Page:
As at August 31, 2020 we had $143,500 (2019 – $106,000) in IP Territory license fees receivable (Note 7) consisting of amounts due from three licensees (2019 – three). These receivable amounts are based on contractual terms for payments that are payable within twelve months of signing the definitive agreements or routine IP usage fees. To date these licensees have performed all of their required obligations. The Company incurred $50,000 in bad debt in fiscal 2020 (2019 – $75,000).


As at August 31, 2020, the Company had $87,933 (2019 - $161,418) in sales tax receivable (Note 7). The Company considers its credit risk to be low for such receivables.


o) Commitments and Contingencies


In accordance with ASC 450-20, Accounting for Contingencies, the Company records accruals for such loss contingencies when it is probable that a liability has been incurred and the amount of loss can be reasonably estimated. In the event that estimates or assumptions prove to differ from actual results, adjustments are made in subsequent periods to reflect more current information. Historically, the Company has not experienced any material claims.



p) Research and Development


Research and development costs are expensed as incurred.


q) Leases 


On September 1, 2019, we adopted ASC Topic 842, Leases (“ASC 842”) using the optional transition method and applied the standard only to leases that existed at that date. Under the optional transition method, we do not need to restate the comparative periods in transition and will continue to present financial information and disclosures for periods before September 1, 2019, in accordance with ASC Topic 840. We have elected the package of practical expedients allowed under ASC Topic 842, which permits us to account for our existing operating leases as operating leases under the new guidance, without reassessing our prior conclusions about lease identification, lease classification and initial direct cost. As a result of the adoption of the new lease accounting guidance, we recognized on September 1, 2019, operating lease right-of-use assets of $160,289 and operating lease liabilities of $158,773.


We determined the initial classification and measurement of our right-of-use assets and lease liabilities at the lease commencement date and thereafter if modified. The lease term includes any renewal options and termination options that we are reasonably certain to exercise. The present value of lease payments is determined by using the interest rate implicit in the lease, if that rate is readily determinable; otherwise, we use our incremental borrowing rate. The incremental borrowing rate is determined by using the rate of interest that we would pay to borrow on a collateralized basis an amount equal to the lease payments for a similar term and in a similar economic environment.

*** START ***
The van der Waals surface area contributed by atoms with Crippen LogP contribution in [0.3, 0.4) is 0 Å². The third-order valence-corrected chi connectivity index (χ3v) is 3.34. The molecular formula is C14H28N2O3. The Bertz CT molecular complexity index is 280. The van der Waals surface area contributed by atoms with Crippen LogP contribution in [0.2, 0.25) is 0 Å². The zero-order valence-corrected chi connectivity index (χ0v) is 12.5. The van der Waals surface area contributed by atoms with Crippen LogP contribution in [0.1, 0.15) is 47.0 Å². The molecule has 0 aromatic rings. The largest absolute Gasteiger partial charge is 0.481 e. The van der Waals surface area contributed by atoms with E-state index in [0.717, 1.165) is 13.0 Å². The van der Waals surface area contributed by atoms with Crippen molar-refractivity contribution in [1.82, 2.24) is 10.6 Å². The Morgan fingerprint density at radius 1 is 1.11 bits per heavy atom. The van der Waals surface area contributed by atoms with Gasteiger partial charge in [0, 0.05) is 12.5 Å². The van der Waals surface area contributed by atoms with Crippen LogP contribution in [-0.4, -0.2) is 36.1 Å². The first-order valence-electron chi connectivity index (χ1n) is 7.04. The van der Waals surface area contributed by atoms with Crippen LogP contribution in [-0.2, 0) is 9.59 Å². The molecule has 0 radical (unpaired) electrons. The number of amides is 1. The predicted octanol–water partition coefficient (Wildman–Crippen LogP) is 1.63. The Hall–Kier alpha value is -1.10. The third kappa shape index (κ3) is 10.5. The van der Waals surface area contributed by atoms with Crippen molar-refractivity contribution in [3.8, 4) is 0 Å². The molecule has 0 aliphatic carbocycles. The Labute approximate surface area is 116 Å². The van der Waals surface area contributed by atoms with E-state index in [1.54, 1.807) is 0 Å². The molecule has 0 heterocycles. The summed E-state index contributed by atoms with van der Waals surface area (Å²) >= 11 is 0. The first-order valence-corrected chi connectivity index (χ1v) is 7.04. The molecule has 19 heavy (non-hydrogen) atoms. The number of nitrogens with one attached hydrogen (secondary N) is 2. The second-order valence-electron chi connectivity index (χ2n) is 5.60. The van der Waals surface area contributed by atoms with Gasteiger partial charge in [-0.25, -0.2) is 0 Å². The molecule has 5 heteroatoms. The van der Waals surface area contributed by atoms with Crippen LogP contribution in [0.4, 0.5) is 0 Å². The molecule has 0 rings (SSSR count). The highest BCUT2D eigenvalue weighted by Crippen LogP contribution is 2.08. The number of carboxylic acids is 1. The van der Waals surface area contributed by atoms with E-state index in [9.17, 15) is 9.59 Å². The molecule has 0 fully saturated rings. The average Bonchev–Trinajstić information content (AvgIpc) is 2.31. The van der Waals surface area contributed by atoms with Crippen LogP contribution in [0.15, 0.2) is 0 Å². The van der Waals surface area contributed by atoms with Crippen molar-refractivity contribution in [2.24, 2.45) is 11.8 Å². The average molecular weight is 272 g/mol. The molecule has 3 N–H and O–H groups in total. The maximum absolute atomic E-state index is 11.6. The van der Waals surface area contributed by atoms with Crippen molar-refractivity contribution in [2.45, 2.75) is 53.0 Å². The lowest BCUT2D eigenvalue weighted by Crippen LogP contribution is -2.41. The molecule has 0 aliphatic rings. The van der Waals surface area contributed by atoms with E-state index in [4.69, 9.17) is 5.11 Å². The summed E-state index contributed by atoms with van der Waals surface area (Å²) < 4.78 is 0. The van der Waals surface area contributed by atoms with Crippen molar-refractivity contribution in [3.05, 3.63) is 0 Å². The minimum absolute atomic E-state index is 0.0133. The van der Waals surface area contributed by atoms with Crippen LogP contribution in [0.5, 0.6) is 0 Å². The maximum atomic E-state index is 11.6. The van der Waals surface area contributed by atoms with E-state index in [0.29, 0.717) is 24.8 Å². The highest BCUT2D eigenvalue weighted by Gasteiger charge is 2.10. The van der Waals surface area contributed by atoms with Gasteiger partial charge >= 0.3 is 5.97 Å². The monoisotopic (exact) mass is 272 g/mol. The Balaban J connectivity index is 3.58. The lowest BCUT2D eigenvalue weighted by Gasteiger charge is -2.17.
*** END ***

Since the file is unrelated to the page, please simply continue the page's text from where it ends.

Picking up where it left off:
Rent expense for operating leases is recognized on a straight-line basis, unless the right-of-use asset has been impaired, over the reasonably certain lease term based on the total lease payments and is included in operating expenses in the consolidated statements of operations and comprehensive loss.


For operating leases that reflect impairment, we will recognize the amortization of the right-of-use asset on a straight-lined basis over the remaining lease term with rent expense still included in operating expenses in the consolidated statements of operations and comprehensive loss.


For all leases, rent payments that are based on a fixed index or rate at the lease commencement date are included in the measurement of lease assets and lease liabilities at the lease commencement date.


We have elected the practical expedient to not separate lease and non-lease components. Our non-lease components are primarily related to property taxes and maintenance, which vary based on future outcomes, and thus differences to original estimates are recognized in rent expense when incurred.